The first day of Splendour is finally done and dusted (or should I say mudded) and oh what a day it was – rain, hail, shine and a fuck load of rock ‘n’ roll! I’ve just witnessed living legend Jack White at the Supertop and no words in my vocabulary seem proficient enough to describe how brilliant he was, but I’ll give it my best shot.
Staking out a prime position side of stage for a solid four-and-a-half hours before Jack White was scheduled to play, I enjoyed the likes of Spiderbait, The Shins and At the Drive In, but it was all just a warm-up for Mr White’s imminent arrival. Stage appropriately dressed in white, the anticipation was palpable.
There was nothing shy about Jack White’s performance. Bounding on stage with a bang, he paid tribute to his origins by banging out The White Stripes’ Dead Leaves on the Dirty Ground. His blazing guitar solos and searing vocals instantly cast the crowd under his freak spell and for the next hour Splendour was invaded by Jack’s weird and wonderful world.
Joined by a full band donning hipster-Mormon suits with matching fedora’s in tow, his set oozed straight up swag. The overall sound was well rounded and ear melting as fuck, showcasing the harmonious union of drums, double bass, steel slide guitar, violin, tambourine and organ. Known for his multi-instrumental talents, White made full use of the stage, effortlessly hitting up the organ in between bouts of shredding his guitar.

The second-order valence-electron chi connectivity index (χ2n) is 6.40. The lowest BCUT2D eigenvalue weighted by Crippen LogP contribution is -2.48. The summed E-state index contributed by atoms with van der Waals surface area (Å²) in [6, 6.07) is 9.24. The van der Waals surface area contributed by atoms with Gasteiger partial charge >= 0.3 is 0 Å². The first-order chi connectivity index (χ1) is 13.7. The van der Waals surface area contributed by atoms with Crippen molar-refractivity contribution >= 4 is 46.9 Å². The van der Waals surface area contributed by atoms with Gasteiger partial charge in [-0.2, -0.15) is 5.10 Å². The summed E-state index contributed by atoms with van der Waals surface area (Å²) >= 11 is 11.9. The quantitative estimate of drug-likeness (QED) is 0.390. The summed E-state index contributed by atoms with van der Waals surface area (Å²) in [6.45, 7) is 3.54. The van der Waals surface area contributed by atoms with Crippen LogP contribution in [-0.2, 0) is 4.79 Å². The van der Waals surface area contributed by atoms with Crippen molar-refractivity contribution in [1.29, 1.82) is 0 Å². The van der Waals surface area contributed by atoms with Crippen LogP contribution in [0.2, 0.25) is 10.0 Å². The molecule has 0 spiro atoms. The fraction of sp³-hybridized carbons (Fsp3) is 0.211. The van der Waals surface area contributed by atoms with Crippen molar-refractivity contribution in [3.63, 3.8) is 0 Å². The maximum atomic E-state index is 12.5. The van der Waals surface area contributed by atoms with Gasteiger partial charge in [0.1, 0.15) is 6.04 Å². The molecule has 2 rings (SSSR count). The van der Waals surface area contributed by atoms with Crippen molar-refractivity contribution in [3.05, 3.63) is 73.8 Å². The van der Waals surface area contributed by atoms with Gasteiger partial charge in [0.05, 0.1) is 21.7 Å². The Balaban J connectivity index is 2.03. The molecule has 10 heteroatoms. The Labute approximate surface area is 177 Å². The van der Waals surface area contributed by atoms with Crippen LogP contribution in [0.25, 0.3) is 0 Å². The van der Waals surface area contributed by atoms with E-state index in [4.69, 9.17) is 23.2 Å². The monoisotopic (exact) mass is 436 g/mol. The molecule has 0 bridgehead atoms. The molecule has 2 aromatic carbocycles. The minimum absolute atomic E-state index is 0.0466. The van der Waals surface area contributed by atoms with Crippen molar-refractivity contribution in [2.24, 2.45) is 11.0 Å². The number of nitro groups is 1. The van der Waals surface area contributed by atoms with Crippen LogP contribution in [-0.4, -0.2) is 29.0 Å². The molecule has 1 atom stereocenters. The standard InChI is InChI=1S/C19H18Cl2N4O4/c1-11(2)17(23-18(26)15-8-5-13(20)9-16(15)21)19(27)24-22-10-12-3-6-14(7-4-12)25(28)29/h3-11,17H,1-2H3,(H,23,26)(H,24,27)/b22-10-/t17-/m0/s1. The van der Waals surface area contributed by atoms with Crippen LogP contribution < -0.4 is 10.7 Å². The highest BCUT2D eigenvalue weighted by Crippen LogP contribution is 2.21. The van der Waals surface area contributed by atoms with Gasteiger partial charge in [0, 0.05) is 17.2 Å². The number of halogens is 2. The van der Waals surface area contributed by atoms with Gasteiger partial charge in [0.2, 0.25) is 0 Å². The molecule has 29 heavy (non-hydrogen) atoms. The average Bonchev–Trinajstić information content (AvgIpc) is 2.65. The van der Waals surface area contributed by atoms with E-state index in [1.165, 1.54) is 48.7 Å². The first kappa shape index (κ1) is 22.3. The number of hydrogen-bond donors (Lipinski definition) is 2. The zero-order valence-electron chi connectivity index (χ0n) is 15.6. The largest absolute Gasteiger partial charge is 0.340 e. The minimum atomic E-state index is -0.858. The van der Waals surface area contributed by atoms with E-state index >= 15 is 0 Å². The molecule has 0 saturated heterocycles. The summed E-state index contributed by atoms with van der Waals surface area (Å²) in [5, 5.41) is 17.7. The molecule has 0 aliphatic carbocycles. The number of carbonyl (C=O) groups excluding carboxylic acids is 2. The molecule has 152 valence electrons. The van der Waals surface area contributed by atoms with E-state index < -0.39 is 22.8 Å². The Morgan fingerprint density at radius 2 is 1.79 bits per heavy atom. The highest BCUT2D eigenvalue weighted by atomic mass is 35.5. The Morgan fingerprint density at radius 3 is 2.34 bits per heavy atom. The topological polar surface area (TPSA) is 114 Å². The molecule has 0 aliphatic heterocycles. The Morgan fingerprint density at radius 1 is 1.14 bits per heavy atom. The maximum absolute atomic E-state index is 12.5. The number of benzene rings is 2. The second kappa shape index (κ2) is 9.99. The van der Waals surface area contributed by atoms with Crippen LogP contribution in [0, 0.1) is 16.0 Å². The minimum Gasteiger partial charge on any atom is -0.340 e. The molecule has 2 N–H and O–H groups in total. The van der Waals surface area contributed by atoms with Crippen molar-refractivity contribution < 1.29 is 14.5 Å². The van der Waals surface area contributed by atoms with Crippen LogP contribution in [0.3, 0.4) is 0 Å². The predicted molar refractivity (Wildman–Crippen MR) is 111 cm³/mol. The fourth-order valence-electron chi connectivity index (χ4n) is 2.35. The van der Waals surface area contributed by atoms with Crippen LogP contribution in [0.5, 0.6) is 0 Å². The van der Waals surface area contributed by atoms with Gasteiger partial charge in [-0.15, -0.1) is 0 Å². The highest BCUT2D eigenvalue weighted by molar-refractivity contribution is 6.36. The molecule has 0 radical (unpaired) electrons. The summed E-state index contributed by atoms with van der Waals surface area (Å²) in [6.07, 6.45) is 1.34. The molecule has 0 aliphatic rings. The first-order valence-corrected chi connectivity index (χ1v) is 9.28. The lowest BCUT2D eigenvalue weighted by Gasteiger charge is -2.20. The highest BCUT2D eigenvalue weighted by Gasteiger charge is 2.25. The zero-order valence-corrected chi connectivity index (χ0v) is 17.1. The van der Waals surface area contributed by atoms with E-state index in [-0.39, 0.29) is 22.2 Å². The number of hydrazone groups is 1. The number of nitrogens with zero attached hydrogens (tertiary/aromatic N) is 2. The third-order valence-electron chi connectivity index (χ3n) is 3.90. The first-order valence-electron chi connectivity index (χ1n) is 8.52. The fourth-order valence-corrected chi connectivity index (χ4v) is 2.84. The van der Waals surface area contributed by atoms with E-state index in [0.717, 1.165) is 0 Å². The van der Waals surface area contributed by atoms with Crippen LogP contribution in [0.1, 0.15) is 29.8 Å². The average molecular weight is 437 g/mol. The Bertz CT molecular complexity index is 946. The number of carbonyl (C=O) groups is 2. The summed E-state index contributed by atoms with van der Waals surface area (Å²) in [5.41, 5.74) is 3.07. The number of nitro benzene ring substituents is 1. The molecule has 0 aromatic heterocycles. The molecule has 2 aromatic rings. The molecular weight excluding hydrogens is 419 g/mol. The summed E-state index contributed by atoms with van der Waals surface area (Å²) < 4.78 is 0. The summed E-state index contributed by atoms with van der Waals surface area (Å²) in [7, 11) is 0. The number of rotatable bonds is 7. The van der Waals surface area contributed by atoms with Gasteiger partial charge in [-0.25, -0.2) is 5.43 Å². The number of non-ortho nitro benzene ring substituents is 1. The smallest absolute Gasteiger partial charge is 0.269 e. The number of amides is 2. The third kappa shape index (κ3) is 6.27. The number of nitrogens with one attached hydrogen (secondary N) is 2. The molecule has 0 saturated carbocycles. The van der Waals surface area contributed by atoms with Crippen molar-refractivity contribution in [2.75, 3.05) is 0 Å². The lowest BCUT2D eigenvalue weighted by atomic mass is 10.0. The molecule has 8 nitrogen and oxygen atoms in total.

Blue lights penetrating the tent, the bulk of his set highlighted solo album, Blunderbus. Tearing through Sixteen Saltines and Freedom at 21, latest single Love Interruption saw White ditch the hipster-Mormons and replace them with some ridiculously talented females (in all senses of the term) in identical powder blue dresses. It almost felt like he substituted Meg, equally sharing his love among his six new sister/wives.
With a back catalogue as extensive as Jack White’s, it was expected that he would relive his older material. The White Stripes were revisited with Hello Operator, Hotel Yorba and a roaring finale of Seven Nation Army that had the masses singing along long after Mr White had left the building. Much to my disappointment he didn’t do the Raconteurs justice, however his bad ass rendition of The Dead Weather’s Blue Blood Blues kept the masses satisfied.
Leaving the Splendour site in a euphoric daze, I knew one thing for sure: whether it be with The White Stripes, Raconteurs, Dead Weather or just doing his own thing, Jack White is the ultimate rock star.